Belfast Telegraph

Guinness is going green in bid to cut plastic use

Oliver Loomes with new packaging
Oliver Loomes with new packaging
Mark Bain

By Mark Bain

The black stuff is set to 'go green' after the parent company of Guinness announced plastic will be removed from product packaging.

Biodegradable cardboard will replace the traditional plastic ring carriers and shrink wrap on multi-packs of Diageo's beer products, with £16m being invested in the environmentally friendly switch.

The new packaging for best-selling brands Guinness, Harp, Rockshore and Smithwick's is expected to be on shelves across the Republic by August this year, with the UK and international markets following in 2020.

Diageo's bottling and packaging plant in Northern Ireland will be the first site up and running with the new packs, with the business investing £8m in its facility in east Belfast.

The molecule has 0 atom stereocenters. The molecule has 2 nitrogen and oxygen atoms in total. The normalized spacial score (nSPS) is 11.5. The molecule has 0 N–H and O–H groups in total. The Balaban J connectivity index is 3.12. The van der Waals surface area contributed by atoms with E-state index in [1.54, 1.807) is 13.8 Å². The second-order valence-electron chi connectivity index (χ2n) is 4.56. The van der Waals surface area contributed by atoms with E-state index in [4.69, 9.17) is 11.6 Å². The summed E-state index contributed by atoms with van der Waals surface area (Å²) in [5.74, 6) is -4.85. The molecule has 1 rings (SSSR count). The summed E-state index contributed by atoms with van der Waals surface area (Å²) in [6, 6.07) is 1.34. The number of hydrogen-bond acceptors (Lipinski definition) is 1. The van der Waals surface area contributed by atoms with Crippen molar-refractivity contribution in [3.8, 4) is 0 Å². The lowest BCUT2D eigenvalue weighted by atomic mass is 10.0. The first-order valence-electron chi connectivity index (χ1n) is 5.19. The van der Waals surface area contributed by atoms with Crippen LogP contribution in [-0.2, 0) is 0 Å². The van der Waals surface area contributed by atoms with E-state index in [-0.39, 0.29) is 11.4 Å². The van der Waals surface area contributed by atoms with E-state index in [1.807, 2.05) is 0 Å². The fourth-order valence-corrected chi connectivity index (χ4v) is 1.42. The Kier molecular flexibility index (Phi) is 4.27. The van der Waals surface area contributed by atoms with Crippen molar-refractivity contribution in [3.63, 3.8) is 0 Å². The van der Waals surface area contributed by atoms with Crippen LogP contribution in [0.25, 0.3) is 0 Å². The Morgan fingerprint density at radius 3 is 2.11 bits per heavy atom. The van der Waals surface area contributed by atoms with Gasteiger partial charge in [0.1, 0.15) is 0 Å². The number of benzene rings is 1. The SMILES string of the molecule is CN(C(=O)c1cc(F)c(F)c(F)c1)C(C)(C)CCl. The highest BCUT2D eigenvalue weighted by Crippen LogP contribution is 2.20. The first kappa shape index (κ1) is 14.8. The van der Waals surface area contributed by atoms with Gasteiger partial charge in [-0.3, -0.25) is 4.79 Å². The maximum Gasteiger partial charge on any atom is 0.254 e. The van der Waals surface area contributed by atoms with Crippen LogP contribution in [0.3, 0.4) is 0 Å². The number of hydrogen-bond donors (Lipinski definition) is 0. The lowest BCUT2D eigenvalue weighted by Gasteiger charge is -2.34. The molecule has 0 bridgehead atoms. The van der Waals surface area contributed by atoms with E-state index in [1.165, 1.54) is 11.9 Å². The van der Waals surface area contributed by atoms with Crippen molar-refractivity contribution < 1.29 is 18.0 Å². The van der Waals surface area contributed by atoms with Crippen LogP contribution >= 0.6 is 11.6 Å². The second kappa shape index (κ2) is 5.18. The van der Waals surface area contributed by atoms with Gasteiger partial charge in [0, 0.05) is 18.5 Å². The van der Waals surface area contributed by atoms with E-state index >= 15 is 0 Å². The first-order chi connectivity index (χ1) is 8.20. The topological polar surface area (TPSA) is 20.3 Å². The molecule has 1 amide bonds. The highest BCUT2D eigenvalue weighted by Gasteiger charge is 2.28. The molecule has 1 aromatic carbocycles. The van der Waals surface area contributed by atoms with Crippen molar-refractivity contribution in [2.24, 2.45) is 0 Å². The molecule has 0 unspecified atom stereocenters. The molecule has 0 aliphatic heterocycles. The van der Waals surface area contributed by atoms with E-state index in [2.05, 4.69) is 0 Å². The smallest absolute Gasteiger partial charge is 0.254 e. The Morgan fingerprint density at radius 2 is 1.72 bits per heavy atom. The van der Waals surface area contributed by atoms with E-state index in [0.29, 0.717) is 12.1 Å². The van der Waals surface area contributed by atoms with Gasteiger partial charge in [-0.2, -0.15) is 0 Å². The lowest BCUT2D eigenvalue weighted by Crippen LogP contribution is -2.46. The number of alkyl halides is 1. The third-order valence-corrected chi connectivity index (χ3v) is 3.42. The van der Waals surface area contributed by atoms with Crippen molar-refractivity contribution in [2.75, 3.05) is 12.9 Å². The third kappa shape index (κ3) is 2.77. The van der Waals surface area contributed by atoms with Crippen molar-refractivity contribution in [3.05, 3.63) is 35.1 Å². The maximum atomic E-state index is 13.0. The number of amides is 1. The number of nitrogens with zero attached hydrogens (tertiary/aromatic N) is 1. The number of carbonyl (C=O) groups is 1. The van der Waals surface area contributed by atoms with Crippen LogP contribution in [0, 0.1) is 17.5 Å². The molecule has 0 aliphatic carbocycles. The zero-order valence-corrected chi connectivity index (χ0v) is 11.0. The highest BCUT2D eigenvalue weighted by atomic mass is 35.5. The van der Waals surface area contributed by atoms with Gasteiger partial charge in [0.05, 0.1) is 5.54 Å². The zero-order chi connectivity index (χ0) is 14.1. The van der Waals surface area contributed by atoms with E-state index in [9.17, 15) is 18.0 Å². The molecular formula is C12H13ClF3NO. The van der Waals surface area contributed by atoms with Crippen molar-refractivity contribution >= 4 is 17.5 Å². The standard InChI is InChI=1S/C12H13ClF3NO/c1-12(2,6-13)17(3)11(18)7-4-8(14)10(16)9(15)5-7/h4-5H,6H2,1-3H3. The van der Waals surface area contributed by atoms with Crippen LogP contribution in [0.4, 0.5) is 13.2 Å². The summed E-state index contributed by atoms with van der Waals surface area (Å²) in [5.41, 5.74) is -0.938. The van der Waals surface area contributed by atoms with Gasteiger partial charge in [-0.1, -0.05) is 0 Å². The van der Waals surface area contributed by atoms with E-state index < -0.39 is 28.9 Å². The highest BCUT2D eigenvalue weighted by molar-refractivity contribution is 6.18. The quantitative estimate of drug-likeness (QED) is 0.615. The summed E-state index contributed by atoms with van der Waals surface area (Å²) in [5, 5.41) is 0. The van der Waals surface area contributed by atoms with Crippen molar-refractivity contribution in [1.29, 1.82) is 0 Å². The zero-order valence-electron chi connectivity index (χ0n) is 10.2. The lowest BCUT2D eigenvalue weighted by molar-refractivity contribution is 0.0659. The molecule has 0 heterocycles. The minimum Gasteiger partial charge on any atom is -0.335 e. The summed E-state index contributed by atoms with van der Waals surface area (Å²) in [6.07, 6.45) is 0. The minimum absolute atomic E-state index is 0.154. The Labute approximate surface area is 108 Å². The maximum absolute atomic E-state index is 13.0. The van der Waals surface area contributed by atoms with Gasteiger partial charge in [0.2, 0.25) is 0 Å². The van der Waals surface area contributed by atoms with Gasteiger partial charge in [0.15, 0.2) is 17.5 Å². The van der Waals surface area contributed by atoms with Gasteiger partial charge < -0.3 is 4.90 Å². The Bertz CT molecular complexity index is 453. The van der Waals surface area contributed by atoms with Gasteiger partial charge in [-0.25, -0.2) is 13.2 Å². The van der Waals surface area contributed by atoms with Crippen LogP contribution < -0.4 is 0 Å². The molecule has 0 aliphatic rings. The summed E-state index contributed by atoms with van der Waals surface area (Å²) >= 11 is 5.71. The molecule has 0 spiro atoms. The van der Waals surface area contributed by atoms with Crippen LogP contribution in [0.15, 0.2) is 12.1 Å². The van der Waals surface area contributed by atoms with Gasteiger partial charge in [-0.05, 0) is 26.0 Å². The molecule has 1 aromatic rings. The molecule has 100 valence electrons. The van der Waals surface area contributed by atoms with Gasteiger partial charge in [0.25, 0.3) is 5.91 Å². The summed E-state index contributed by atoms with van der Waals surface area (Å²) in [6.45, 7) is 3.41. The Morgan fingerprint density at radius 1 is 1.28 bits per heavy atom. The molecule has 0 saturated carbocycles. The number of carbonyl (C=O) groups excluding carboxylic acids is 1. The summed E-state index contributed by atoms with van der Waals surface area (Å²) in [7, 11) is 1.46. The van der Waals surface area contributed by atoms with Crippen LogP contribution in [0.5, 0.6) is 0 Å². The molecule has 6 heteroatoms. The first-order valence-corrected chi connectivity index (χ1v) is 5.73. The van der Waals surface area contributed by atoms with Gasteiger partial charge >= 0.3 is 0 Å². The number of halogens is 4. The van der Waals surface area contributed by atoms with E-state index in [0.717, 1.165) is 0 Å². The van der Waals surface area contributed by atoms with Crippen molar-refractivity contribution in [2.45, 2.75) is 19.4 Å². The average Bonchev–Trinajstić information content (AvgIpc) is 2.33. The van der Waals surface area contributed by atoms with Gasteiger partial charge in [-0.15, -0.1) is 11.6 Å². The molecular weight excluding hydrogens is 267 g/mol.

Oliver Loomes, country director of Diageo Ireland, said: "Managing our environmental impact is important for the planet and the financial sustainability of our business.

"This is good news for the environment and for our brand."

David Cutter, Diageo's chief sustainability officer, said consumers expect its packs "to look beautiful, be functional, and sustainable".

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Currently less than 5% of Diageo's total packaging is plastic and this change will reduce its plastic usage by over 400 tonnes annually.

"This is the equivalent of removing 40m 50cl plastic bottles from the world, which, if laid out in a row, would reach from London to Beijing (8,136km)," Mr Cutter said.

The multi-can packs will be replaced by cardboard, which are sustainably sourced, recyclable and fully biodegradable. Individual cans are fully recyclable, including the widget inside cans of Draught Guinness.

Lucie Milburn, operations director at Diageo's Beer packaging site in Belfast, said:"This latest investment in sustainable packaging is a reflection of the innovation and expertise of our team in Belfast and Diageo's commitment to invest in the site, which makes a valuable contribution to the Northern Ireland economy."

Belfast Telegraph

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